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Synergistic cytotoxicity of homoharringtonine and etoposide in acute myeloid leukemia cells involves disrupted antioxidant defense

Authors Zhang J, Geng H, Liu L, Zhang H

Received 14 September 2018

Accepted for publication 14 November 2018

Published 22 January 2019 Volume 2019:11 Pages 1023—1032

DOI https://doi.org/10.2147/CMAR.S187597

Checked for plagiarism Yes

Review by Single-blind

Peer reviewers approved by Dr Cristina Weinberg

Peer reviewer comments 2

Editor who approved publication: Dr Ahmet Emre Eskazan


Jingjing Zhang,1,* Huayun Geng,2,* Ling Liu,1 Hao Zhang1

1Department of Hematology, Affiliated Hospital of Jining Medical University, Jining 272029, Shandong Province, China; 2Department of Hematology, Dongchangfu People’s Hospital of Liaocheng, Liaocheng 252000, Shandong Province, China

*These authors contributed equally to this work

Background/Aims: Cytotoxicity induced by reactive oxygen species (ROS) is critical for the effectiveness of chemotherapeutic drugs used in the treatment of acute myeloid leukemia (AML). This study aimed to investigate whether ROS contributes to cytotoxicity in AML cells when treated with homoharringtonine (HHT) and etoposide (ETP) in combination.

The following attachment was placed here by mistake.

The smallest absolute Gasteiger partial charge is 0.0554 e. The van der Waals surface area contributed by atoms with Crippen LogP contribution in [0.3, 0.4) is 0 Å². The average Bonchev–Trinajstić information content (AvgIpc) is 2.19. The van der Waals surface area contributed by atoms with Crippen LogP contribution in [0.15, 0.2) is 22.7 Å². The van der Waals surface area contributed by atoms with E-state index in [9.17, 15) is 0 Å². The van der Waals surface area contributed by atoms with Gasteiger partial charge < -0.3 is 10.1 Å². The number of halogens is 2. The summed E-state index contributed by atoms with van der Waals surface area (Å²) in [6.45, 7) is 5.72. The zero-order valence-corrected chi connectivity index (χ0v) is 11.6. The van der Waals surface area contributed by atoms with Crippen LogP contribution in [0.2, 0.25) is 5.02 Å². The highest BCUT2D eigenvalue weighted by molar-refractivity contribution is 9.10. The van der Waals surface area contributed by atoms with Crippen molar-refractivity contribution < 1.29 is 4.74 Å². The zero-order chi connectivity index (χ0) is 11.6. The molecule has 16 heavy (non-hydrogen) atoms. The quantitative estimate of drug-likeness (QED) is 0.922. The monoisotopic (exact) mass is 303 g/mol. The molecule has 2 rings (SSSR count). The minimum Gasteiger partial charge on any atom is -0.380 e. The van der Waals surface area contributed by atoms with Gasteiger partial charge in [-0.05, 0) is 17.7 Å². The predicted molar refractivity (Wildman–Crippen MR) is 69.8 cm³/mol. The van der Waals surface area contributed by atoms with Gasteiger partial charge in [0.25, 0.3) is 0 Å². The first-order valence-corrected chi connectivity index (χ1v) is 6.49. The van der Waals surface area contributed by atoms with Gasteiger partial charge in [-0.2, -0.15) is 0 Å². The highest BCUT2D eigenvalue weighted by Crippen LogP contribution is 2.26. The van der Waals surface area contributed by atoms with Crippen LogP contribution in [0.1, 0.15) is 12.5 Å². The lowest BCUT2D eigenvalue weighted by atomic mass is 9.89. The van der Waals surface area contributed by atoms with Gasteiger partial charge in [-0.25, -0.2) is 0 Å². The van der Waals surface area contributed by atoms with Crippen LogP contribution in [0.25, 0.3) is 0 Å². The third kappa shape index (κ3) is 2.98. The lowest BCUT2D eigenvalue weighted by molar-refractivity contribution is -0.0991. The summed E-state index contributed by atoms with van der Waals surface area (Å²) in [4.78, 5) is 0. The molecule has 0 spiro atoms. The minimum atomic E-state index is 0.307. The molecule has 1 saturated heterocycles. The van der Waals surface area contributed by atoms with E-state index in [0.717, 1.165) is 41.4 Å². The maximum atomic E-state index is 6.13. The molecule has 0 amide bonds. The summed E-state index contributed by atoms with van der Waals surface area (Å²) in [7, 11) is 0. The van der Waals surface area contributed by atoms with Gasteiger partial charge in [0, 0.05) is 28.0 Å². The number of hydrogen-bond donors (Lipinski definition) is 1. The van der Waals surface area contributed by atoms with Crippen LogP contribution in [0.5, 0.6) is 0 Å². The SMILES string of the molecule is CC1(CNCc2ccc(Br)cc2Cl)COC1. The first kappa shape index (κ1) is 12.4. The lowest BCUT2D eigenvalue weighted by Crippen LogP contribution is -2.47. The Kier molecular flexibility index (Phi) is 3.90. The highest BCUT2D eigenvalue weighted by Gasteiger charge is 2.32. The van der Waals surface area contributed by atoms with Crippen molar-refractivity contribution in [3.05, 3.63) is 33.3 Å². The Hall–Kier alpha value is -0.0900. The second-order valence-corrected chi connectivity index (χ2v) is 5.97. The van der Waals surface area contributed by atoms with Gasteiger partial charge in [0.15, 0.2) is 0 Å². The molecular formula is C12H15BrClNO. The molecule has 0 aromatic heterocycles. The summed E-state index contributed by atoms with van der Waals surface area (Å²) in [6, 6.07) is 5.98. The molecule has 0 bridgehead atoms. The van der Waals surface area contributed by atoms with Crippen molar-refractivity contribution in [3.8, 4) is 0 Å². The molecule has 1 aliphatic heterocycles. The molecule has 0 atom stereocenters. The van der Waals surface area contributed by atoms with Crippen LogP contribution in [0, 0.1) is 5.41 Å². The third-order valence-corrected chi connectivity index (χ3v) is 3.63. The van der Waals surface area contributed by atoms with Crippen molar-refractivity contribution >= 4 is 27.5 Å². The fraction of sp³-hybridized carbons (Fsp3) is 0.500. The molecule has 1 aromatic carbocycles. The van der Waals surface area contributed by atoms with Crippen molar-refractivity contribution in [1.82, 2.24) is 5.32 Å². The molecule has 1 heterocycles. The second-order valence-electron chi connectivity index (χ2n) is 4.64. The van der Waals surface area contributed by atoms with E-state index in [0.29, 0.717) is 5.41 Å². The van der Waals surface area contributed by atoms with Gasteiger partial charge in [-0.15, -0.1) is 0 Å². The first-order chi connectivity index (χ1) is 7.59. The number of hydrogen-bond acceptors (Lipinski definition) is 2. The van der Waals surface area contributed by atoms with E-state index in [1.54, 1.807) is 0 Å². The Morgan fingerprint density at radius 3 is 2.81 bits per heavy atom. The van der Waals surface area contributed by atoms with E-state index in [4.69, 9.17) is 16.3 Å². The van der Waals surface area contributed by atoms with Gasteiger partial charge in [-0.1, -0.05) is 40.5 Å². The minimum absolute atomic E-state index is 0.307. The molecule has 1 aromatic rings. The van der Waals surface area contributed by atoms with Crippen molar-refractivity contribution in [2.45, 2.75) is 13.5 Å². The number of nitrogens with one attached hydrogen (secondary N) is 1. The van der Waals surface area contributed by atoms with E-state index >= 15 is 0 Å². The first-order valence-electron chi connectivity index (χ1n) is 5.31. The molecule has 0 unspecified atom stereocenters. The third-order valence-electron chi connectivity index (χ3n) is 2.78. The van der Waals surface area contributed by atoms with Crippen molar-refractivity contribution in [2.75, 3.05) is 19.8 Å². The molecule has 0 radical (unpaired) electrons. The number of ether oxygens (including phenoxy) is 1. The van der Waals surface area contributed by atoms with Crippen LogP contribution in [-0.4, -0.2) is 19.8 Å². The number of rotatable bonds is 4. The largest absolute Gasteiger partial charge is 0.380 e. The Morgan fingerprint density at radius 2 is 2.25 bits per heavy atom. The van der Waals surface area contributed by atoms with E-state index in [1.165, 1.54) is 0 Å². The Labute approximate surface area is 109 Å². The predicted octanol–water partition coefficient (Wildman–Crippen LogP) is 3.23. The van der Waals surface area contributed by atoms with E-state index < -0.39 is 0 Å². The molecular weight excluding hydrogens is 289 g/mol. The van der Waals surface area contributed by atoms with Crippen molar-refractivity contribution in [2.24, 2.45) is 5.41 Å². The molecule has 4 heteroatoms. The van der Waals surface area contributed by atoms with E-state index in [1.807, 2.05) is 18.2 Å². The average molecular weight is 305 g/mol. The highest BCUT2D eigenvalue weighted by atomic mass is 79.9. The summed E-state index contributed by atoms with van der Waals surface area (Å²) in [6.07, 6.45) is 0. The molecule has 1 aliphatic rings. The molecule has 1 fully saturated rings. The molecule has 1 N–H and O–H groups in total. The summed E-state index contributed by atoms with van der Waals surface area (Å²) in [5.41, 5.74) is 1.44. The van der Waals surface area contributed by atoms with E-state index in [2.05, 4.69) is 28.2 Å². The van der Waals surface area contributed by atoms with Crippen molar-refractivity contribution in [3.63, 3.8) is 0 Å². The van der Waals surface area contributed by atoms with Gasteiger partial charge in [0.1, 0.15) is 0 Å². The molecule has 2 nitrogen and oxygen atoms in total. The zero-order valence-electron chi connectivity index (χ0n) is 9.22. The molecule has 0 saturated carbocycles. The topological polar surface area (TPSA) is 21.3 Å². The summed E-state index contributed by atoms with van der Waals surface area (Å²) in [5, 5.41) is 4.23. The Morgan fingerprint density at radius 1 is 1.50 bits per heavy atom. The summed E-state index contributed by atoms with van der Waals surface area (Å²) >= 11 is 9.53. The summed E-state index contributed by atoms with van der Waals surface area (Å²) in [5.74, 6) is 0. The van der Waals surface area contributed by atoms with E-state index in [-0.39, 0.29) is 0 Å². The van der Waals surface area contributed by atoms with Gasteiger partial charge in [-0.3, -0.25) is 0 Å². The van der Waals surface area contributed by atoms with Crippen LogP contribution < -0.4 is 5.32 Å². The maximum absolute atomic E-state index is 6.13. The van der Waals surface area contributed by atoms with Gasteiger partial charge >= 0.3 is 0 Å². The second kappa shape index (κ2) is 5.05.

Methods: AML cell lines THP1 and HL60 and primary AML cells from patients were treated with HHT and ETP alone or in combination, and cell viability was determined by trypan blue exclusion test, and apoptosis was analyzed by annexin-V/propidium iodide double staining as well as Western blot for measuring expression of cleaved caspase-9 and cleaved caspase-3. Intracellular ROS level was detected by DCFH-DA fluorescence assay, and N-Acetyl-L-cysteine (NAC) was used to scavenge intracellular ROS. Retroviral infection was applied to mediate stable overexpression in AML cells.
Results: We show that HHT and ETP exhibit synergistic cytotoxicity in AML cell lines and primary AML cells in vitro, and meanwhile, HHT causes elevated ROS generation in ETP-treated AML cells. We next reveal that the elevated ROS is a critical factor for the synergistic cytotoxicity, since ROS scavenge by NAC remarkably diminishes this effect. Mechanistically, we demonstrate that HHT causes elevated ROS generation by disabling thioredoxin-mediated antioxidant defense. Finally, similar to HHT treatment, depletion of thioredoxin sensitizes AML to ETP treatment.
Conclusion: These results provide the foundation for augmenting the efficacy of ETP in treating AML with HHT, and also highlight the importance of targeting ROS in improving treatment outcome in AML.

Keywords: homoharringtonine, etoposide, synergistic cytotoxicity, acute myeloid leukemia, antioxidant defense, reactive oxygen species, thioredoxin
 

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